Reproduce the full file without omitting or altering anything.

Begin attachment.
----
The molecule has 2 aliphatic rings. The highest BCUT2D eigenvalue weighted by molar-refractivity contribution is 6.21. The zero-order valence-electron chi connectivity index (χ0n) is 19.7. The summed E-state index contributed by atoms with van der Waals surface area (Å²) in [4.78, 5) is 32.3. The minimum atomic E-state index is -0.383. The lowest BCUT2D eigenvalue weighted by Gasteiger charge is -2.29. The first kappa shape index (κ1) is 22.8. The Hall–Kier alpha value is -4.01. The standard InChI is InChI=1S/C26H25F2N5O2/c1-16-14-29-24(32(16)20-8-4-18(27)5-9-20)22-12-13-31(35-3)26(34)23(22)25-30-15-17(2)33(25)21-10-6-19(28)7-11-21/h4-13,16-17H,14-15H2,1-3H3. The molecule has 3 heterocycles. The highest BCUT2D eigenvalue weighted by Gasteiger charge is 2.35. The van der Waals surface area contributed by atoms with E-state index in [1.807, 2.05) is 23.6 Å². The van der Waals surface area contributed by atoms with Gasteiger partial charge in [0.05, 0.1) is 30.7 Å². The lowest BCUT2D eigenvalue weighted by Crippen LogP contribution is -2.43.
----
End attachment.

The molecule has 2 aliphatic rings. The highest BCUT2D eigenvalue weighted by molar-refractivity contribution is 6.21. The zero-order valence-electron chi connectivity index (χ0n) is 19.7. The summed E-state index contributed by atoms with van der Waals surface area (Å²) in [4.78, 5) is 32.3. The minimum atomic E-state index is -0.383. The lowest BCUT2D eigenvalue weighted by Gasteiger charge is -2.29. The first kappa shape index (κ1) is 22.8. The Hall–Kier alpha value is -4.01. The standard InChI is InChI=1S/C26H25F2N5O2/c1-16-14-29-24(32(16)20-8-4-18(27)5-9-20)22-12-13-31(35-3)26(34)23(22)25-30-15-17(2)33(25)21-10-6-19(28)7-11-21/h4-13,16-17H,14-15H2,1-3H3. The molecule has 3 heterocycles. The highest BCUT2D eigenvalue weighted by Gasteiger charge is 2.35. The van der Waals surface area contributed by atoms with E-state index in [1.807, 2.05) is 23.6 Å². The van der Waals surface area contributed by atoms with Gasteiger partial charge in [0.05, 0.1) is 30.7 Å². The lowest BCUT2D eigenvalue weighted by Crippen LogP contribution is -2.43.